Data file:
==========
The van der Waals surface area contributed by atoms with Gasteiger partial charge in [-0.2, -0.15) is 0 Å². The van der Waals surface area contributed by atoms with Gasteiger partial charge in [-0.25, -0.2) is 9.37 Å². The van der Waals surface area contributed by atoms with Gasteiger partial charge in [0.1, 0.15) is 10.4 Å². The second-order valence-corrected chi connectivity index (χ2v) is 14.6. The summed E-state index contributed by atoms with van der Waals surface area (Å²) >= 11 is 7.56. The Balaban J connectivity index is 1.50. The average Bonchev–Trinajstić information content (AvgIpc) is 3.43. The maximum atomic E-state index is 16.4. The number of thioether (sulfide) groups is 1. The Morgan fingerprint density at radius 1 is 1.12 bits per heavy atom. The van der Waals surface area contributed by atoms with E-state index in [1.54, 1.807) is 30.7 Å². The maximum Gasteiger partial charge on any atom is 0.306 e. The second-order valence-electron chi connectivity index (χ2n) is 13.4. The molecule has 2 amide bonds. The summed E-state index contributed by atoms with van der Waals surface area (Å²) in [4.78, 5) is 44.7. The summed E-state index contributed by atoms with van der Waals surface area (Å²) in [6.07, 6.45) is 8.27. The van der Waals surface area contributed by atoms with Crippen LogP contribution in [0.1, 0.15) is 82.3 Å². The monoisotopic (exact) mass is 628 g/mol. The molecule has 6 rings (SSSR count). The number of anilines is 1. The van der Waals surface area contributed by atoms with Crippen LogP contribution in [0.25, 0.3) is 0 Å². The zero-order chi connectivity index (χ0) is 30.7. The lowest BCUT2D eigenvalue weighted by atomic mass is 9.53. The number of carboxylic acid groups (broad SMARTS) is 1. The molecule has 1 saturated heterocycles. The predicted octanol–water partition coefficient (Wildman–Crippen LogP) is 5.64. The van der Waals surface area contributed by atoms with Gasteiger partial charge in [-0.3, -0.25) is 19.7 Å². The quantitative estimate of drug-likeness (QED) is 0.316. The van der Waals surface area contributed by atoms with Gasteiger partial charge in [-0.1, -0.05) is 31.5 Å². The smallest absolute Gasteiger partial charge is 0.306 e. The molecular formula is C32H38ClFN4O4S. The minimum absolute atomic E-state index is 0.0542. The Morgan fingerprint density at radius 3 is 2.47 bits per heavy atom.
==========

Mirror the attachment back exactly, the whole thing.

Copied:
The van der Waals surface area contributed by atoms with Gasteiger partial charge in [-0.2, -0.15) is 0 Å². The van der Waals surface area contributed by atoms with Gasteiger partial charge in [-0.25, -0.2) is 9.37 Å². The van der Waals surface area contributed by atoms with Gasteiger partial charge in [0.1, 0.15) is 10.4 Å². The second-order valence-corrected chi connectivity index (χ2v) is 14.6. The summed E-state index contributed by atoms with van der Waals surface area (Å²) >= 11 is 7.56. The Balaban J connectivity index is 1.50. The average Bonchev–Trinajstić information content (AvgIpc) is 3.43. The maximum atomic E-state index is 16.4. The number of thioether (sulfide) groups is 1. The Morgan fingerprint density at radius 1 is 1.12 bits per heavy atom. The van der Waals surface area contributed by atoms with E-state index in [1.54, 1.807) is 30.7 Å². The maximum Gasteiger partial charge on any atom is 0.306 e. The second-order valence-electron chi connectivity index (χ2n) is 13.4. The molecule has 2 amide bonds. The summed E-state index contributed by atoms with van der Waals surface area (Å²) in [4.78, 5) is 44.7. The summed E-state index contributed by atoms with van der Waals surface area (Å²) in [6.07, 6.45) is 8.27. The van der Waals surface area contributed by atoms with Crippen LogP contribution in [0.1, 0.15) is 82.3 Å². The monoisotopic (exact) mass is 628 g/mol. The molecule has 6 rings (SSSR count). The number of anilines is 1. The van der Waals surface area contributed by atoms with Crippen LogP contribution in [0.25, 0.3) is 0 Å². The zero-order chi connectivity index (χ0) is 30.7. The lowest BCUT2D eigenvalue weighted by atomic mass is 9.53. The number of carboxylic acid groups (broad SMARTS) is 1. The molecule has 1 saturated heterocycles. The predicted octanol–water partition coefficient (Wildman–Crippen LogP) is 5.64. The van der Waals surface area contributed by atoms with Gasteiger partial charge in [-0.3, -0.25) is 19.7 Å². The quantitative estimate of drug-likeness (QED) is 0.316. The van der Waals surface area contributed by atoms with Gasteiger partial charge in [-0.1, -0.05) is 31.5 Å². The smallest absolute Gasteiger partial charge is 0.306 e. The molecular formula is C32H38ClFN4O4S. The minimum absolute atomic E-state index is 0.0542. The Morgan fingerprint density at radius 3 is 2.47 bits per heavy atom.